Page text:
The latest Johns Hopkins University and American Community Survey shows that out of the 131 counties where the black population is prevalent, the rate of infection is 137.5/100 000 while the rate of death is 6.3/100 000 (Thebault et al., 2020). Some of the measures being advocated for, that will help flatten the curve include social distancing, using masks in public areas, and frequent washing of hands. The rate of infection in counties with a higher population of blacks is thrice nearly six times the death rate in counties where whites are the majority. Many factors cause this disproportion, such as health care disparities, overcrowding, socio-economic disparities, and housing (Yancy, 2020).

Most blacks work at the expense of personal and public health (Ahmed et al., 2020). Although pandemics aren’t biased on whom to infect, Black Americans have borne the brunt of the novel coronavirus pandemic due to conditions connected to the fact that the nature of their jobs requires them to work away from home, prejudice in healthcare, and poverty. Surgeon General Jerome Adams, a famous black American anesthesiologist admits that the Black population is also more likely to suffer from lung disease, heart disease, and diabetes (Gray, 2020). Such chronic illnesses are connected to structural racism and poverty, fueling the impacts of the pandemic. Surgeon Adams also admits that he suffers from asthma and high blood pressure like many other blacks, putting at a higher risk of developing severe effects of covid-19.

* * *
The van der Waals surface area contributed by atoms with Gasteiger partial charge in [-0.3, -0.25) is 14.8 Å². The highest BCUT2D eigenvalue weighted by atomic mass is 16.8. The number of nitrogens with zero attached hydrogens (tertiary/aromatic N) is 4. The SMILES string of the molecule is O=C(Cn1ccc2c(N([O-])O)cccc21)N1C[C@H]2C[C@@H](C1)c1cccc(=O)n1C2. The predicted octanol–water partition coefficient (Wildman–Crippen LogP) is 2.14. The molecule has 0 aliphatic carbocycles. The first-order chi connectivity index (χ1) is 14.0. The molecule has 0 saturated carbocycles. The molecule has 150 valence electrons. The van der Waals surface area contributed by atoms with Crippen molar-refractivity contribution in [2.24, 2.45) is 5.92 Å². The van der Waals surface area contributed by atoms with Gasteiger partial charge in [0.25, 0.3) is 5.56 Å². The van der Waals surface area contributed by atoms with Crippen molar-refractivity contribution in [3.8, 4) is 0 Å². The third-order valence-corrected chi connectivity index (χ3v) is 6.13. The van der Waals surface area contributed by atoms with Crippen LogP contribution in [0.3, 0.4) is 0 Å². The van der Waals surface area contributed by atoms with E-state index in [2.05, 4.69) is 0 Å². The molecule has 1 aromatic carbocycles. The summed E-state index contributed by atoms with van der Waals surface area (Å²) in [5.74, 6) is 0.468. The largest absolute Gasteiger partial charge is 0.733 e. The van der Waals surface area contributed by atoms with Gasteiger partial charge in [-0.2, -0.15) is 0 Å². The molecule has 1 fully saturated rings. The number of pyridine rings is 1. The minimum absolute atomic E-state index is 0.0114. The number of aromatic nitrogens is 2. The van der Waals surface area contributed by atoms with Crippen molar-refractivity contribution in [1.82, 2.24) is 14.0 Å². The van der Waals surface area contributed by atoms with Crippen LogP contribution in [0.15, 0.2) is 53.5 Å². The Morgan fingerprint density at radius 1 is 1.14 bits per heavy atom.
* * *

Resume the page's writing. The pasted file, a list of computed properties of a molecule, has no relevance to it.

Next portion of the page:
Another factor that has made Black Americans be the hardest hit population is the fact that most of the data shared by states and other areas overrepresent black Americans. In Los Angeles for example, although Black Americans make up 6% of the population in California, they make up 12% of the covid-19 deaths. This pattern is repeated across most of the States and Cities in America. Because of their social class, people of color do jobs that jeopardize them to possible infection (Gray, 2020). Their nature of jobs makes them face the population. Most of the people who work in grocery stores, nursing homes, and bus drivers are people of color.

Dr. Ebony Hilton revealed that in some cases, when people of color go for medical checkups, they are not adequately treated and other scenarios, the healthcare givers do not believe their symptoms. A 2012 survey from the University of Illinois at Chicago revealed that when black women visit hospitals, their breast cancer mammograms have lower chances of being seen by a specialist, and are mostly referred to a general radiologist. Blackheart patients who have symptoms of cardiac injury have lower chances of being seen by a specialist, according to the 2018 study. In April this year, a civil rights group wrote a letter to the US Health Secretary, Alex Azar, demanding him to publish the everyday records related to ethnic demographic information and daily data on patient outcomes, disease burden, and Covid-19 testing (AFP, 2020).